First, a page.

I'm a little confused by your statement, "A couple of pointers, choose channel 1 or 11, this will put your extra 20 Mhz above or below channel 1/11 (if you have a US model).".  Why choose either of these channels if the extra 20Mhz is above or below channel 1 or 11 if you want to use one of those same channels?  Make sense?

Patrick533:
Hello again,

There are only 3 20Mhz channels that don't overlap (each of the 11 channels are only 5Mhz each). 1, 6 and 11. Each STANDARD 150Mbps channel is 20Mhz wide. So, knowing this, Channel 1 occupies channels 2 and 3 and also spectrum below channel 1(it is legal), channel 6 occupies channels 4-8 and channel 11 occupies 9, 10 and spectrum above channel 11, once again, this is 20Mhz channels.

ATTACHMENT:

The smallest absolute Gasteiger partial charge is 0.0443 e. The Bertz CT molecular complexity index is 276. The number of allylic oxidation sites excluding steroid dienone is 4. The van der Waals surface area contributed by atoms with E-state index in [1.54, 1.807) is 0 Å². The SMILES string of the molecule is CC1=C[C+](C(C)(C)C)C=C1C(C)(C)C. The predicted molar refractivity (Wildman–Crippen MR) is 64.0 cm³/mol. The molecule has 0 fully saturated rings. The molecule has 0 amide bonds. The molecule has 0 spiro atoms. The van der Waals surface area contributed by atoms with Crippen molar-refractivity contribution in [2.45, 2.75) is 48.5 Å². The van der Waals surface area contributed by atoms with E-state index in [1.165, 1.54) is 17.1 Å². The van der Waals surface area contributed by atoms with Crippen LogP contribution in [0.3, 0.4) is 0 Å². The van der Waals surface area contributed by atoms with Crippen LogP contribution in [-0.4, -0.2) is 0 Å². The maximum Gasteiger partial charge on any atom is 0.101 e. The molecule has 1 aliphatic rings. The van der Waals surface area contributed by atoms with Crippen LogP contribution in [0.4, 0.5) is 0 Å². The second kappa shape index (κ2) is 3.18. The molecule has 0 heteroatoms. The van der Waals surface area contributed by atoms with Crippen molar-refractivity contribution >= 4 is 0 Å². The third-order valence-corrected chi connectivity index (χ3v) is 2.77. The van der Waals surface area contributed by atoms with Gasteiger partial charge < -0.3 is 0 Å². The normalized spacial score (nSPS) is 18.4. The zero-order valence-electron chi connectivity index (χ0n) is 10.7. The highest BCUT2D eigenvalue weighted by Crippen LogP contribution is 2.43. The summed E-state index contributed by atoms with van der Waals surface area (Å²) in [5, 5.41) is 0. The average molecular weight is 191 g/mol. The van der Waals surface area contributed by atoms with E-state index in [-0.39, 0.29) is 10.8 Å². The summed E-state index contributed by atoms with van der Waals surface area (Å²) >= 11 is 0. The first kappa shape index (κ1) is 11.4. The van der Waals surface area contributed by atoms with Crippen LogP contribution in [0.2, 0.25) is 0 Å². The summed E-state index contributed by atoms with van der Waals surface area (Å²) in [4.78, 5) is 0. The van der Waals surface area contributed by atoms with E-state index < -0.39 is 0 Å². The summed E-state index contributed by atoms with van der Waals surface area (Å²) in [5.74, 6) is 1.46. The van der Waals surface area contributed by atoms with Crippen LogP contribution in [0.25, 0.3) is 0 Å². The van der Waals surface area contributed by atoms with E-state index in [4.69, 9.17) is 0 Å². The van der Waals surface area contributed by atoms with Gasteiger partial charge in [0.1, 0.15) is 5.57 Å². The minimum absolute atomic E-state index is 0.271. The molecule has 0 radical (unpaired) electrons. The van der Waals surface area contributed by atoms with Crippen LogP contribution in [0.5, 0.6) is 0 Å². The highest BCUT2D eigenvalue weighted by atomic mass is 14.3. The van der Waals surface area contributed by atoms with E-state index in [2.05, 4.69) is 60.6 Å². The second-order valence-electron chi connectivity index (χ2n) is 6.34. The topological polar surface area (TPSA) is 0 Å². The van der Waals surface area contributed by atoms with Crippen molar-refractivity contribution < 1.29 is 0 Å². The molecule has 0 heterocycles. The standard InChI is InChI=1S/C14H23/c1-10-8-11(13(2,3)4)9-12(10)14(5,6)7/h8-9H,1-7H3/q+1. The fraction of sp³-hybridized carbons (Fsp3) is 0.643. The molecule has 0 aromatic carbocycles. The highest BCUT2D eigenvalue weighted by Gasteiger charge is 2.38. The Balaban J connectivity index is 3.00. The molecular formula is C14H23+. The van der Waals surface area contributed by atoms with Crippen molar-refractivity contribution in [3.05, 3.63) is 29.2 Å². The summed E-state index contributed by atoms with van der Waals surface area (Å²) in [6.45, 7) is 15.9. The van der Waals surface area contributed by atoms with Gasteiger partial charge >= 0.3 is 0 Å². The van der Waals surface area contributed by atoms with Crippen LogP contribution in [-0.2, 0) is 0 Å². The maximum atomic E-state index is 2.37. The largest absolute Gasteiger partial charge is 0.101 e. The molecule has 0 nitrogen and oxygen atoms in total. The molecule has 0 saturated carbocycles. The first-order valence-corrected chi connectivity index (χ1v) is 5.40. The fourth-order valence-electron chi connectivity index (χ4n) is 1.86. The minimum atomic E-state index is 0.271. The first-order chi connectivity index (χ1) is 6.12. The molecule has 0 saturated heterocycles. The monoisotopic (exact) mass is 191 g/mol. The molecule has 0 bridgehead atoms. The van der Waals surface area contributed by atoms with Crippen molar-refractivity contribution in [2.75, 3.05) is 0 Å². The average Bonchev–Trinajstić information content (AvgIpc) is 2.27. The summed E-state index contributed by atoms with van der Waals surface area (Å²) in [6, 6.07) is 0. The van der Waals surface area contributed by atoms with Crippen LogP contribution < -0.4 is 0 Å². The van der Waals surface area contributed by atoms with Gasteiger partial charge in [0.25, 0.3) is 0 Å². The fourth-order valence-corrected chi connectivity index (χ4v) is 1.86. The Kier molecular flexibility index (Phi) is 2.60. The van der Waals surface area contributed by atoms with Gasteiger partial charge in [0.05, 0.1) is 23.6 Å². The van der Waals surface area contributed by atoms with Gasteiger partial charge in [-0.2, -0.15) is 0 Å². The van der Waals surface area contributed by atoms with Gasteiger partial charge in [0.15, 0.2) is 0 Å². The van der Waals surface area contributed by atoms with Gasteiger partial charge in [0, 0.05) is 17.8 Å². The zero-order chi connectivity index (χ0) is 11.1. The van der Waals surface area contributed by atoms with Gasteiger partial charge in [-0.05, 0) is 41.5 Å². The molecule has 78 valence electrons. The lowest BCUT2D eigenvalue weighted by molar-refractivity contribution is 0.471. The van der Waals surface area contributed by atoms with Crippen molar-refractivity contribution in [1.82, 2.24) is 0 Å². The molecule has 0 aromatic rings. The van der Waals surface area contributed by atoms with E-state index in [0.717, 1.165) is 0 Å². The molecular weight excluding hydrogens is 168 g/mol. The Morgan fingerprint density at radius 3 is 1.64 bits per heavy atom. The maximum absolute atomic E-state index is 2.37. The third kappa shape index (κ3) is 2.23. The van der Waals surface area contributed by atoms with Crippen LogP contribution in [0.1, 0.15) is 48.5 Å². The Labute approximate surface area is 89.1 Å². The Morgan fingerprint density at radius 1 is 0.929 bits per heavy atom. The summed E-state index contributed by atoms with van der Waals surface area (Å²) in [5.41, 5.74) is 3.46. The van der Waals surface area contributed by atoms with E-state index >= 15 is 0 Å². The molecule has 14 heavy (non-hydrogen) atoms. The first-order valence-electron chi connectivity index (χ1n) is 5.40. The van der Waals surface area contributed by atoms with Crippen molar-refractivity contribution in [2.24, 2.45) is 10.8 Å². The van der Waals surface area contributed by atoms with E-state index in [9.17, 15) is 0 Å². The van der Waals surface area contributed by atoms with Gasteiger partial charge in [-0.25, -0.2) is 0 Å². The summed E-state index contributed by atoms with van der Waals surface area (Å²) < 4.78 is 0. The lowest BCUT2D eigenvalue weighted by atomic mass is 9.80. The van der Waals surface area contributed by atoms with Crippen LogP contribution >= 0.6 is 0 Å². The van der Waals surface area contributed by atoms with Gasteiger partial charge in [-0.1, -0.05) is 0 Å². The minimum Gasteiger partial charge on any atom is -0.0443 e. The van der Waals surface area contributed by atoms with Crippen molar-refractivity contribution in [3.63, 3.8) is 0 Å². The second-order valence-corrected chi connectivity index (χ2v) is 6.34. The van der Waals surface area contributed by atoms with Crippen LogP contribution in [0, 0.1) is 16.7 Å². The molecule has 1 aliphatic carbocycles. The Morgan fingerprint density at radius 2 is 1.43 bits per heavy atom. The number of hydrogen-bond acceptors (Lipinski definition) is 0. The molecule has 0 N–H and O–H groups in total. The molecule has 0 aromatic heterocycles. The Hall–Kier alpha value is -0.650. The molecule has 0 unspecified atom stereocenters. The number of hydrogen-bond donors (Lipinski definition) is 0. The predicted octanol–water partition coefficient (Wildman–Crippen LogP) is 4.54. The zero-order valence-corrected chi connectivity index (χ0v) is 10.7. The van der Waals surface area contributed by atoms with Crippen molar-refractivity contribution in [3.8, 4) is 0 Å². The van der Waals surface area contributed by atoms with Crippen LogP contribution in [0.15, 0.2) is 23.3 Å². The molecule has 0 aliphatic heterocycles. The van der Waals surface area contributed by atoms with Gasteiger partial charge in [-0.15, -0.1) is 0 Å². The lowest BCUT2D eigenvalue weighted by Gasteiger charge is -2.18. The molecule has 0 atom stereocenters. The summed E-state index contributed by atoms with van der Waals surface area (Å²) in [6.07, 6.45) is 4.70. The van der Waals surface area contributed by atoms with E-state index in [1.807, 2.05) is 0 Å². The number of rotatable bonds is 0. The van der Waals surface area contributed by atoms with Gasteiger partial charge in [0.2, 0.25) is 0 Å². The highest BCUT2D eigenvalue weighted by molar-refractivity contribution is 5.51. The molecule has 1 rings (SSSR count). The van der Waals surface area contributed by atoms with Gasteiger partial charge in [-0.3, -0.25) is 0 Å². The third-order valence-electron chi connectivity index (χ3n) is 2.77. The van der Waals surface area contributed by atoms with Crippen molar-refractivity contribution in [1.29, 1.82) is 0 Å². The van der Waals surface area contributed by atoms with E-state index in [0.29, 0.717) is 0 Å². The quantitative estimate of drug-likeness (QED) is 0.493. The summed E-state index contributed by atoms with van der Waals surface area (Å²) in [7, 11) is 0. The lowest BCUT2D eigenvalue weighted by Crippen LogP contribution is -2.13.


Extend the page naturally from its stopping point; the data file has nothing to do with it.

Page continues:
Now consider a 40Mhz channel (2 bonded 20Mhz channels). If you choose channel 6 and a 40Mhz channel, you will either be wiping out channels 1-8 or channels or 4-11.

It is confusing for most people to understand when they choose channel 1, they also choose channels 2 and 3.

Now the good neighbor policy implemented in 802.11N in the USA says if there are people on other channels that you would interfere with by selecting a 40Mhz Channel, it won't let you select a 40Mhz channel, by NOT letting you select a 40Mhz channel, it is limiting your speed to 150Mbps or below(depending on many things). The hardware is working as intended by law. Being most people don't use 5Ghz(yet), you should have all the bandwidth you need up there.